Criminological Perspective of Child Abuse

348 Words2 Pages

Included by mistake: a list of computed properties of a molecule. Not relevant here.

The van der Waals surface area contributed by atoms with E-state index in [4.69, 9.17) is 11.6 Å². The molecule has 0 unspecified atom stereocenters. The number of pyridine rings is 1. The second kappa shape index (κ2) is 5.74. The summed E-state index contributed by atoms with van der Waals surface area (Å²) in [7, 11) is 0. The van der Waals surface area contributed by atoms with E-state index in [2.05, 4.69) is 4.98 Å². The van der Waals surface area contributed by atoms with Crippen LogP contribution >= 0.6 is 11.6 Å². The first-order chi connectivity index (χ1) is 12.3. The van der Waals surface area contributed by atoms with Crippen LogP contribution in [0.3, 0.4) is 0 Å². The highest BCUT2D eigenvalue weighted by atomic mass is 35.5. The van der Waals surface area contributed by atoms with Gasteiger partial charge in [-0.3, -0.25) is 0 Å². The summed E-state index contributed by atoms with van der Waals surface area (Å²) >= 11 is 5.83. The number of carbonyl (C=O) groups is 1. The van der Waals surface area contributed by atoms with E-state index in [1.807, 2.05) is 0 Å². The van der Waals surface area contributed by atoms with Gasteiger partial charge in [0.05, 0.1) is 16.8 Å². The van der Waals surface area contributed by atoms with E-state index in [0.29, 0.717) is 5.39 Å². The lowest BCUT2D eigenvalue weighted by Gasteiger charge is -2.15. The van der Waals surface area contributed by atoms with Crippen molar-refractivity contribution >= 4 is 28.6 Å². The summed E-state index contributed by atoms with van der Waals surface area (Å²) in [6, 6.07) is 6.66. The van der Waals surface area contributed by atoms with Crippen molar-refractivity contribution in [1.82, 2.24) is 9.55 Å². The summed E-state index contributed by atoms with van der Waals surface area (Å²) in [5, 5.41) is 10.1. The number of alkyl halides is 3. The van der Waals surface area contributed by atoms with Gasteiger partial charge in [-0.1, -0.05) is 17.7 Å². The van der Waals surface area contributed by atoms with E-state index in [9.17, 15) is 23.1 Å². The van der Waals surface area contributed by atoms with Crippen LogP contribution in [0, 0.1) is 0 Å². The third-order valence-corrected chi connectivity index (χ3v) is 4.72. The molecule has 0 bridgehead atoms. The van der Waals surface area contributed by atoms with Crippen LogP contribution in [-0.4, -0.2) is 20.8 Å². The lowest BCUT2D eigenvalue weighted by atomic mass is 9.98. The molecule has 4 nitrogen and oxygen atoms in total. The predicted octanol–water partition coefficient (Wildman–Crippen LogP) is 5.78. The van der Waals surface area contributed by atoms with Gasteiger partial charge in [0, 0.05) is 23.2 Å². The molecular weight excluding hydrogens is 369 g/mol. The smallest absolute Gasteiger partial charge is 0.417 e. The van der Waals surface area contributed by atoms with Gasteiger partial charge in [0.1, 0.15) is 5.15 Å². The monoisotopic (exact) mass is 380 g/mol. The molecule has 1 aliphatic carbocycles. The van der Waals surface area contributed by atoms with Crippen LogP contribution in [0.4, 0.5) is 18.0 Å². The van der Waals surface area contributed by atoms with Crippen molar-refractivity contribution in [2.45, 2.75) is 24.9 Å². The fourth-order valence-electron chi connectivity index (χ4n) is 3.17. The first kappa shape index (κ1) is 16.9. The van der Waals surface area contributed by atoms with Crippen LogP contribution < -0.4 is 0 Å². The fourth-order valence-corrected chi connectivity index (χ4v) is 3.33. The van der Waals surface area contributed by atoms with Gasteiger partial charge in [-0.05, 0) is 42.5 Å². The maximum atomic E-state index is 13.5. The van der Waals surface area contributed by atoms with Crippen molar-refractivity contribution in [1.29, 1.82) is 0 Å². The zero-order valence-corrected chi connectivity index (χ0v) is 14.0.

The crime that I have chosen to discuss; which has occurred in the past week in my area is one of extreme victimization with a distinct abstract and etiological theory; Child abuse. There is no, one common definition for child sexual abuse. However, one ideological system of abstract perception, with regards to a central characteristic, is that of a dominant position of the adult, which allows him/her to primarily force or coerce a child into a sexual activity. This act of brutality cannot be directly verified or measured; therefore classified as an abstract theory with the idea of etiology; understanding and explaining the behaviour of the individual; in this case the offender. Children and adolescents, regardless of their race, gender, culture or economic status appear to be at approximately equal risk for sexual victimization. Statistics show that girls are the gender most subjected to sexual abuse. However, studies have shown that boys, and later, men are more inclined not to report their victimization; perhaps for reason of societal pressure to be proud of their sexual activity (regardless of how unwanted this may have been at the time) proving this crime to be categorized under the abstract theory. So how do we understand the behaviour of an abuser? It is a common place to attach labels to criminals in an attempt to explain and better understand their behaviour through describing them as possessing a certain characteristic trait. There is a varied finding on who exactly commits child sexual abuse, but the most common finding that is present in the majority of child abuse cases is that sexual offenders are predominantly family members or are closely regarded or known by the child. People who sexually abuse suffer from emotional immaturity, low self-esteem, an inability to see harm in their actions and lack the knowledge to control their impulses. Often
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